Comment: Pricing pills
The UK's National Health Service is paying over the odds for its drugs, an Office of Fair Trading report claims. Not so, argues Richard Barker
Value for money is something we all understand. From our personal lives to our business approach, we all need to ensure that we are getting a fair and reasonable deal - and the National Health Service is no exception. The pharmaceutical industry well understands the need for the NHS to get good value for money in all its purchases, including those of medicines.
Indeed, according to figures from the National Audit Office, the PPRS has produced £1.2 billion in savings for the NHS. And primary care medicines accounted for just 11 per cent of NHS costs in 2005 - the same proportion as ten years ago. Other key facts include:
- Medicines prices are 21 per cent lower in real terms than ten years ago.
- The cost of medicines averages 56p per person per day compared with expenditure of 89p on alcohol and 74p on dining out.
- Advances in medicines have helped free hospital resources by halving admissions for major illnesses (for example, mental illness, infectious diseases and ulcers). The consequent annual saving of nearly £11 billion is more than the cost of all NHS medicines.
- Newer medicines launched as 'first in class' - in other words, with no current therapeutically equivalent medicine yet available - almost invariably attract a lower price in the UK compared with average prices in France, Germany, Italy, Spain and the Netherlands. Most medicines newly launched into established classes attract a lower price in the UK compared to the average in those five countries.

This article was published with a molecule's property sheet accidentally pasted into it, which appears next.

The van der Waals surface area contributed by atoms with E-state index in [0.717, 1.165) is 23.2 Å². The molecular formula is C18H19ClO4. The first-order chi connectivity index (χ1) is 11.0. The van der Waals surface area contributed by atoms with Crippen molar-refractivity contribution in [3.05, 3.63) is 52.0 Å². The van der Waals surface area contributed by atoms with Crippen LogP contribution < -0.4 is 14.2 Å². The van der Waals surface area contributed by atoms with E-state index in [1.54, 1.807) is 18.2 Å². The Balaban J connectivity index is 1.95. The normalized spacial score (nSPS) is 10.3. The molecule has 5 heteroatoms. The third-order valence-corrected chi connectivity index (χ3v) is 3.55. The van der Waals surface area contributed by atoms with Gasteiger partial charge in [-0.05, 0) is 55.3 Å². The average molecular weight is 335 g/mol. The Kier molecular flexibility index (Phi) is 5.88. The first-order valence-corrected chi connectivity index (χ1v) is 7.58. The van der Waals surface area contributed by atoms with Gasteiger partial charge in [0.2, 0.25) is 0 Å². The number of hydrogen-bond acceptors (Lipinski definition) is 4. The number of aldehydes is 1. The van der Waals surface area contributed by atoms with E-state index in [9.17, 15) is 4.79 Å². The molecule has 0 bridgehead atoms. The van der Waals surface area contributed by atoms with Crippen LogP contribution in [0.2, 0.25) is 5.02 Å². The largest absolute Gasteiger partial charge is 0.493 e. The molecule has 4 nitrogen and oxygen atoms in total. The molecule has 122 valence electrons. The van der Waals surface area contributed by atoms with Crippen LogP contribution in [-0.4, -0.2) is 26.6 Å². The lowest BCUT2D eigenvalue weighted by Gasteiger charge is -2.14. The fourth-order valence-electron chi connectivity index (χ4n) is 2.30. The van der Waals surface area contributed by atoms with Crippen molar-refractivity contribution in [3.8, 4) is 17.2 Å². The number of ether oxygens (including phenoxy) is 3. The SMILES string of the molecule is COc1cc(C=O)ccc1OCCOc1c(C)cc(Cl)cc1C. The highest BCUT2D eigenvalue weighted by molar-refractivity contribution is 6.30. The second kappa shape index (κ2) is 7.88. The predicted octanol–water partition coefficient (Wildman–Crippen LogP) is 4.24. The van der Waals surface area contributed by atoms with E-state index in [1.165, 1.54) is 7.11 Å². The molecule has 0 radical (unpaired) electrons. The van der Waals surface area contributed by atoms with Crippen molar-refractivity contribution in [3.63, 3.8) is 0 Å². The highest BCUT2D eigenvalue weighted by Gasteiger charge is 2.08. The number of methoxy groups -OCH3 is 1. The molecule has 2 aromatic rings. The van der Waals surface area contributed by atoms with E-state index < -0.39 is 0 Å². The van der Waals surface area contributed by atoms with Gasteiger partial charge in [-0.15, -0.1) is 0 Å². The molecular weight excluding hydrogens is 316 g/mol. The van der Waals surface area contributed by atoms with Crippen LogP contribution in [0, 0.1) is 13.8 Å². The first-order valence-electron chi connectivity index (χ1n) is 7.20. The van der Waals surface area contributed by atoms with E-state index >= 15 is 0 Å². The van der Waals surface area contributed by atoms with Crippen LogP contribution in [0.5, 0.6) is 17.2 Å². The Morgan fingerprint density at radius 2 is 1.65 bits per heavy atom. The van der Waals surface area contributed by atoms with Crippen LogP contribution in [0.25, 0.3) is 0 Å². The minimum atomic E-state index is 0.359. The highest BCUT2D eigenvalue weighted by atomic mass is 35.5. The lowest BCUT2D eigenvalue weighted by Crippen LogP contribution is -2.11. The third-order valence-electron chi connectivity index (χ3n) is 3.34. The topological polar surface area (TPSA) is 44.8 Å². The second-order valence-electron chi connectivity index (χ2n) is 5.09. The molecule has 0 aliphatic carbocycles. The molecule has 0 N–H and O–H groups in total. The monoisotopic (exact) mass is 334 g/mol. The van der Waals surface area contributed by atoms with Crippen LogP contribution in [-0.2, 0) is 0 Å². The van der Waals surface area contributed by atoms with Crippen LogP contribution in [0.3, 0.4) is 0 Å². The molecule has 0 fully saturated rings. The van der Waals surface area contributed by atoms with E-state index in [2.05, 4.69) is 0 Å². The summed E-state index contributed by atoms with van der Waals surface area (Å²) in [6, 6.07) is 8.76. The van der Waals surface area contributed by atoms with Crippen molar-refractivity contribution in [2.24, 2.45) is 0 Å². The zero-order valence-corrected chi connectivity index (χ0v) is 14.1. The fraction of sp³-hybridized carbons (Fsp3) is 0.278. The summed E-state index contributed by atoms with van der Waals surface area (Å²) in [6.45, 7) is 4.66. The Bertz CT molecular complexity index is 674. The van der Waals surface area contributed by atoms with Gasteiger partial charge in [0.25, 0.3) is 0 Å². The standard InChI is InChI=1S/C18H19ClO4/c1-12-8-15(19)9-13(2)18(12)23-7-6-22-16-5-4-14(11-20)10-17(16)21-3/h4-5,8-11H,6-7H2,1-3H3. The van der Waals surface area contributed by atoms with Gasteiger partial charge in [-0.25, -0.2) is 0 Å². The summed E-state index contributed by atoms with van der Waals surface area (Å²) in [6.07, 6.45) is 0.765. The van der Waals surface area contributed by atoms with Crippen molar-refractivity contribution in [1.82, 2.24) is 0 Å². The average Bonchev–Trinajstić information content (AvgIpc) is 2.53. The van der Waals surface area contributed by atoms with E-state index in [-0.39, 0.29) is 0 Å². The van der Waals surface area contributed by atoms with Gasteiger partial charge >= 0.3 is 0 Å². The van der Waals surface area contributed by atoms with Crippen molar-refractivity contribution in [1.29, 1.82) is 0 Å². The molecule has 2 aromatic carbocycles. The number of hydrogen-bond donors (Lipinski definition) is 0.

- Medicines that are not able to establish a clear therapeutic advantage over others treating the same condition tend to be priced at a discount to their competitors.
Nor is it the case that the best way of saving the NHS money is necessarily through the pricing structure. Cost-effective prescribing is also part of the mix, and the ABPI is already working with the Department of Health to develop guidelines and systems to reinforce this - indeed, many of the savings identified in the OFT study can be captured in this way.
However, despite this good body of evidence about the cost-effectiveness of its medicines, the industry is far from arguing that the PPRS cannot be changed to advantage. Its 50-year existence has been one of evolution, although one constant factor - which must be preserved - is the continuity that a scheme negotiated to last five years offers to an industry that has to plan in the long-term.
Although the UK's domestic market makes up 3 per cent of the world's total pharmaceutical sales, some 10 per cent of global R&D budget is invested here. The stability provided by the PPRS is a major factor in our ability to 'punch above our weight' and, in an increasingly competitive global environment for R&D investment, it would be foolhardy to put this at risk. After all, some 20 per cent of the world's top medicines were developed here. Nor must it be forgotten that the industry generates a conservative £7.5 billion a year to the country's economy, a figure that exceeds the cost of its medicines to the NHS.
Finally, in engaging in debate and discussion with the Government on this issue, it is important that any new system does not introduce further delays to patients' access to new medicines and should not lead to major increases in costly bureaucracy and red tape. We expect the Government to consider very carefully how to make changes to the PPRS so that its existing advantages are not put at risk.
Richard Barker is Director General of the Association of the British Pharmaceutical Industry